Adding flavor at the very beginning of the cooking process can make a big difference later on where it counts: at the table. We put the butter and herbs on the corn, resealed it in nature's own tinfoil -- the husk -- and let the heat from the fire drive flavor deep into the kernels.
Some recipes tell you to soak your ears of corn before cooking to prevent the husks from burning. We've tried it wet and dry, but found that distance from the heat is what really matters. When corn is placed right over coals or gas flame, it chars more than when grilled indirectly.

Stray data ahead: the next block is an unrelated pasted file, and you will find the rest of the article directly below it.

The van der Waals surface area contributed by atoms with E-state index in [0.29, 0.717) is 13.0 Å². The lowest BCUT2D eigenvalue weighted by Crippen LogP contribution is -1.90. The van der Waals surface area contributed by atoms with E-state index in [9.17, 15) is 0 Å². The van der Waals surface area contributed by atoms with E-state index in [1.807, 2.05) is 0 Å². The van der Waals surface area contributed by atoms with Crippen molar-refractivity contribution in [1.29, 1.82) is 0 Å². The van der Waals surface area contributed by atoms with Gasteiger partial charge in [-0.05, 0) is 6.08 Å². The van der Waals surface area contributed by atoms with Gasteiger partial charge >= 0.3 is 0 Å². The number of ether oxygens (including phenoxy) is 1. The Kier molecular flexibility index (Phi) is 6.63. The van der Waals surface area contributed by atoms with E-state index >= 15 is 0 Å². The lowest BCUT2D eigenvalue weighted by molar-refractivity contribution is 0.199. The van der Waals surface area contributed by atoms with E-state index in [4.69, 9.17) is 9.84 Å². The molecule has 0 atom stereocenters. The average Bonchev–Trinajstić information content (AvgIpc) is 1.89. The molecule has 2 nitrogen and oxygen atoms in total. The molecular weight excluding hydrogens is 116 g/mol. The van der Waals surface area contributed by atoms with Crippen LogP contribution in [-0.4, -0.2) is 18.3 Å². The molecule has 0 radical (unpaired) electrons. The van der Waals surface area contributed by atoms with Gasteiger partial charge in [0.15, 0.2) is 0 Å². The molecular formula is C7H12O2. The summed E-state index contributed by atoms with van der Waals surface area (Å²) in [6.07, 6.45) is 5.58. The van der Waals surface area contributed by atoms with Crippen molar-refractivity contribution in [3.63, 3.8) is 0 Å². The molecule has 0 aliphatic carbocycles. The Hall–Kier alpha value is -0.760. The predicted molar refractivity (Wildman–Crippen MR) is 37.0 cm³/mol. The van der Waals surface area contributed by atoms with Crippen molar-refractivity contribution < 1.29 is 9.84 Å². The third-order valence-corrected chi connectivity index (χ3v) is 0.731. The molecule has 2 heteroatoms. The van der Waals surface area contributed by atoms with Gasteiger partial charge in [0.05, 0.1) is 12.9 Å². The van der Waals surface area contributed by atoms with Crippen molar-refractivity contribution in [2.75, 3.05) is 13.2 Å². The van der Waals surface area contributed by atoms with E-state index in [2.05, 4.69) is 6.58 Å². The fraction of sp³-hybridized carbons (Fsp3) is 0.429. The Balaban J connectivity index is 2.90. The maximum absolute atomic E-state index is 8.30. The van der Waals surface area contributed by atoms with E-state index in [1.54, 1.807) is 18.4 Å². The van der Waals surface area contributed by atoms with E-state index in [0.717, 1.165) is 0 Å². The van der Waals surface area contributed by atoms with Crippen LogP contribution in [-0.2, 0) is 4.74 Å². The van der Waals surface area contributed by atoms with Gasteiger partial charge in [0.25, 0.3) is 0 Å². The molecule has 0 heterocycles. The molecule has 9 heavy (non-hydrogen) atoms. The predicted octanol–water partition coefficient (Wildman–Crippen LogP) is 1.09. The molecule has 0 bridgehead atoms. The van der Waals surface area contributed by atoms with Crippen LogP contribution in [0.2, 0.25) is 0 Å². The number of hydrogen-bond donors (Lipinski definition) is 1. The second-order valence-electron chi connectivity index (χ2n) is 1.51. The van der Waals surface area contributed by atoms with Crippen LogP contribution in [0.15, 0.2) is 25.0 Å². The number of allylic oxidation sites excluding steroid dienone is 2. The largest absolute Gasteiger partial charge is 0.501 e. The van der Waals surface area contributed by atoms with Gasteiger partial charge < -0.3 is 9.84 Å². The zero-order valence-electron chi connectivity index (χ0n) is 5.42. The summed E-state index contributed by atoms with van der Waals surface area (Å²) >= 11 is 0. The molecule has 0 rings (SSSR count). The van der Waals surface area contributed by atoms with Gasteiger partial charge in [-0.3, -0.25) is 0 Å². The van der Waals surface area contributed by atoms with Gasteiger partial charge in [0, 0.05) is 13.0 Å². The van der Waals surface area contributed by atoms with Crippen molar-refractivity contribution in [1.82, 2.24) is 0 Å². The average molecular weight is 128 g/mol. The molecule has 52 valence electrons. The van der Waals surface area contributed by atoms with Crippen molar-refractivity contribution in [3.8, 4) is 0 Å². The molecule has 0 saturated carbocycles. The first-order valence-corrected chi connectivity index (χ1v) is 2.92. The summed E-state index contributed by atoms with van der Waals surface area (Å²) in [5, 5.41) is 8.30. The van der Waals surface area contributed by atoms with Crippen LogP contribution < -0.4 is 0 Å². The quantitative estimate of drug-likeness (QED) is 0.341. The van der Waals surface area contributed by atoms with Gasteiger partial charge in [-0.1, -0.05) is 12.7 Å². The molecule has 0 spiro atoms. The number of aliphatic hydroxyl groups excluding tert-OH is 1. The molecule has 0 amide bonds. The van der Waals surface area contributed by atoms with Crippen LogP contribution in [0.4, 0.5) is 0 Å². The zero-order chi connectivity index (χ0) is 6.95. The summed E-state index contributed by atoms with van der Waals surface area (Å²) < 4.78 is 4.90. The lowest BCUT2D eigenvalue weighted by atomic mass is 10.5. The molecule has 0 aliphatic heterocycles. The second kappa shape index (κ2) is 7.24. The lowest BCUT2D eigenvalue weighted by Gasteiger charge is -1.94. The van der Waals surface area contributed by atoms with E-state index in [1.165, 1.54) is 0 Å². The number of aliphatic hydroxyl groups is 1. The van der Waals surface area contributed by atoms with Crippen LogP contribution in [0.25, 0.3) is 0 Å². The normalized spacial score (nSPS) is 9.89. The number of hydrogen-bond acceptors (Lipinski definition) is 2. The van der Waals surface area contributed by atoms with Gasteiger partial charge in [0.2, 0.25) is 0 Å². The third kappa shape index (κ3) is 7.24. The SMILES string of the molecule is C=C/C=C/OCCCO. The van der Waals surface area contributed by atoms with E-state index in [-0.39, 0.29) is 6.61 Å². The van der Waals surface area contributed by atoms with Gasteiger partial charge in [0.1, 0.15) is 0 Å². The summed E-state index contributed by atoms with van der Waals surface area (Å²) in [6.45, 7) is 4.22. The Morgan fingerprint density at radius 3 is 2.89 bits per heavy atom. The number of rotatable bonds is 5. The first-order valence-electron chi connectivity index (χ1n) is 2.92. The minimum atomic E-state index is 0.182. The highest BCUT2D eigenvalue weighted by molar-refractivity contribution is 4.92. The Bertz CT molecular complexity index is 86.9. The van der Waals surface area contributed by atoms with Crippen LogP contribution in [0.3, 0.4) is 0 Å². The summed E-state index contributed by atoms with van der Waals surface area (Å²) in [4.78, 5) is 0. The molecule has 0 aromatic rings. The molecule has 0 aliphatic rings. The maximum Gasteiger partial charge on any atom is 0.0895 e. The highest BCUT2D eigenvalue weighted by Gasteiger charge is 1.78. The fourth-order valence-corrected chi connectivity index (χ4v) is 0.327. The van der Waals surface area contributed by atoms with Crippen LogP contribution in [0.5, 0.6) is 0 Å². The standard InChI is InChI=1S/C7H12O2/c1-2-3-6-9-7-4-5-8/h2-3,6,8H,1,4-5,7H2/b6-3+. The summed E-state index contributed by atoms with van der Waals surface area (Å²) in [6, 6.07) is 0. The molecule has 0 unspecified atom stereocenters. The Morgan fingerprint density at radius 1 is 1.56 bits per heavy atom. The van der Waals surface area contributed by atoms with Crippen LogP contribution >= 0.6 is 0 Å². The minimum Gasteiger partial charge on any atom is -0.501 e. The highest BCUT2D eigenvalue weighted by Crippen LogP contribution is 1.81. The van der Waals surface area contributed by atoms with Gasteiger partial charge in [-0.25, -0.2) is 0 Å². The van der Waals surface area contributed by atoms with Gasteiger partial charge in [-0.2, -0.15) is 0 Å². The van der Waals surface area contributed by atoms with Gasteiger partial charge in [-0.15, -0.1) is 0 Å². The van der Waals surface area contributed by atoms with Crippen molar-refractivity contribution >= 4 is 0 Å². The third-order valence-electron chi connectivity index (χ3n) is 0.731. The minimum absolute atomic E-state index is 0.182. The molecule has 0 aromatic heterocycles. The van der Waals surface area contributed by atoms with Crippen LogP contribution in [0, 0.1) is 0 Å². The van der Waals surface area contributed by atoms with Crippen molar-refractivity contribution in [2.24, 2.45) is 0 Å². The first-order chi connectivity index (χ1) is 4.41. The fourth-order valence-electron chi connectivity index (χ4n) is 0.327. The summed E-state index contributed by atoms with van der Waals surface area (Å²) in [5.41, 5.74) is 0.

Which leads to the final point: This recipe was tested specifically to make sure that you can make your corn while other food is on the grill. The timing is the same -- about 25 minutes -- whether the cobs are set directly over the coals or off to one side.
Take a look at these tips for creating Grilled Corn on the Cob: